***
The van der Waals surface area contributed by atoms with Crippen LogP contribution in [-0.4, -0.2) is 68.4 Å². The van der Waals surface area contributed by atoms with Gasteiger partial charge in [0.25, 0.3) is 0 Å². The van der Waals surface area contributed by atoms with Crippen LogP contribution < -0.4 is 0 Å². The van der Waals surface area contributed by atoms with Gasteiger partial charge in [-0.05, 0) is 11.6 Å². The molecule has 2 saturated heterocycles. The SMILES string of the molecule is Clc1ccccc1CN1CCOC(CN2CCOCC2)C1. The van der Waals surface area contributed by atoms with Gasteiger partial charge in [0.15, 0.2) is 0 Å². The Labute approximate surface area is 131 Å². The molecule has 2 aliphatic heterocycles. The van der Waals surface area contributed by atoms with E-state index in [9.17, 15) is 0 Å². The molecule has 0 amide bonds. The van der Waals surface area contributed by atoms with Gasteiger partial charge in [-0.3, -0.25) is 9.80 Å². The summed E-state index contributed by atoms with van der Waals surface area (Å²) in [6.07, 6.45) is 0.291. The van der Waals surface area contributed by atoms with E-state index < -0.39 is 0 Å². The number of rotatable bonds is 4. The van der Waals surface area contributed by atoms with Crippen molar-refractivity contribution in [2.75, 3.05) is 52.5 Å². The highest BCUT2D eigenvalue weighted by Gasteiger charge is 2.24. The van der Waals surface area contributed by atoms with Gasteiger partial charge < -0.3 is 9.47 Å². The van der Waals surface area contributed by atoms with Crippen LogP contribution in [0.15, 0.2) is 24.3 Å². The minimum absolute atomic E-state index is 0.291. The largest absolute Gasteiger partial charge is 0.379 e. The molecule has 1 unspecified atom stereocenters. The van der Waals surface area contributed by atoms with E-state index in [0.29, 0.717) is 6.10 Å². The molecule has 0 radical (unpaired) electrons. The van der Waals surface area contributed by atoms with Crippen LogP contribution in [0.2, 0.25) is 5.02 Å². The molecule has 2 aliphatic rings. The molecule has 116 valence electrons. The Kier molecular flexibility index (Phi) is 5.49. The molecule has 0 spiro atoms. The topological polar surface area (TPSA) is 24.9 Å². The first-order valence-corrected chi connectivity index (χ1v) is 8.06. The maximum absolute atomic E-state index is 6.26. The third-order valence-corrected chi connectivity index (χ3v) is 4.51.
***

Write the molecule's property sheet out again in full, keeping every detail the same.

The van der Waals surface area contributed by atoms with Crippen LogP contribution in [-0.4, -0.2) is 68.4 Å². The van der Waals surface area contributed by atoms with Gasteiger partial charge in [0.25, 0.3) is 0 Å². The van der Waals surface area contributed by atoms with Crippen LogP contribution < -0.4 is 0 Å². The van der Waals surface area contributed by atoms with Gasteiger partial charge in [-0.05, 0) is 11.6 Å². The molecule has 2 saturated heterocycles. The SMILES string of the molecule is Clc1ccccc1CN1CCOC(CN2CCOCC2)C1. The van der Waals surface area contributed by atoms with Gasteiger partial charge in [0.15, 0.2) is 0 Å². The Labute approximate surface area is 131 Å². The molecule has 2 aliphatic heterocycles. The van der Waals surface area contributed by atoms with E-state index in [9.17, 15) is 0 Å². The molecule has 0 amide bonds. The van der Waals surface area contributed by atoms with Gasteiger partial charge in [-0.3, -0.25) is 9.80 Å². The summed E-state index contributed by atoms with van der Waals surface area (Å²) in [6.07, 6.45) is 0.291. The van der Waals surface area contributed by atoms with E-state index < -0.39 is 0 Å². The number of rotatable bonds is 4. The van der Waals surface area contributed by atoms with Crippen molar-refractivity contribution in [2.75, 3.05) is 52.5 Å². The highest BCUT2D eigenvalue weighted by Gasteiger charge is 2.24. The van der Waals surface area contributed by atoms with Gasteiger partial charge < -0.3 is 9.47 Å². The van der Waals surface area contributed by atoms with Crippen LogP contribution in [0.15, 0.2) is 24.3 Å². The minimum absolute atomic E-state index is 0.291. The largest absolute Gasteiger partial charge is 0.379 e. The molecule has 1 unspecified atom stereocenters. The van der Waals surface area contributed by atoms with E-state index in [0.29, 0.717) is 6.10 Å². The molecule has 0 radical (unpaired) electrons. The van der Waals surface area contributed by atoms with Crippen LogP contribution in [0.2, 0.25) is 5.02 Å². The molecule has 2 aliphatic rings. The molecule has 116 valence electrons. The Kier molecular flexibility index (Phi) is 5.49. The molecule has 0 spiro atoms. The topological polar surface area (TPSA) is 24.9 Å². The first-order valence-corrected chi connectivity index (χ1v) is 8.06. The maximum absolute atomic E-state index is 6.26. The third-order valence-corrected chi connectivity index (χ3v) is 4.51.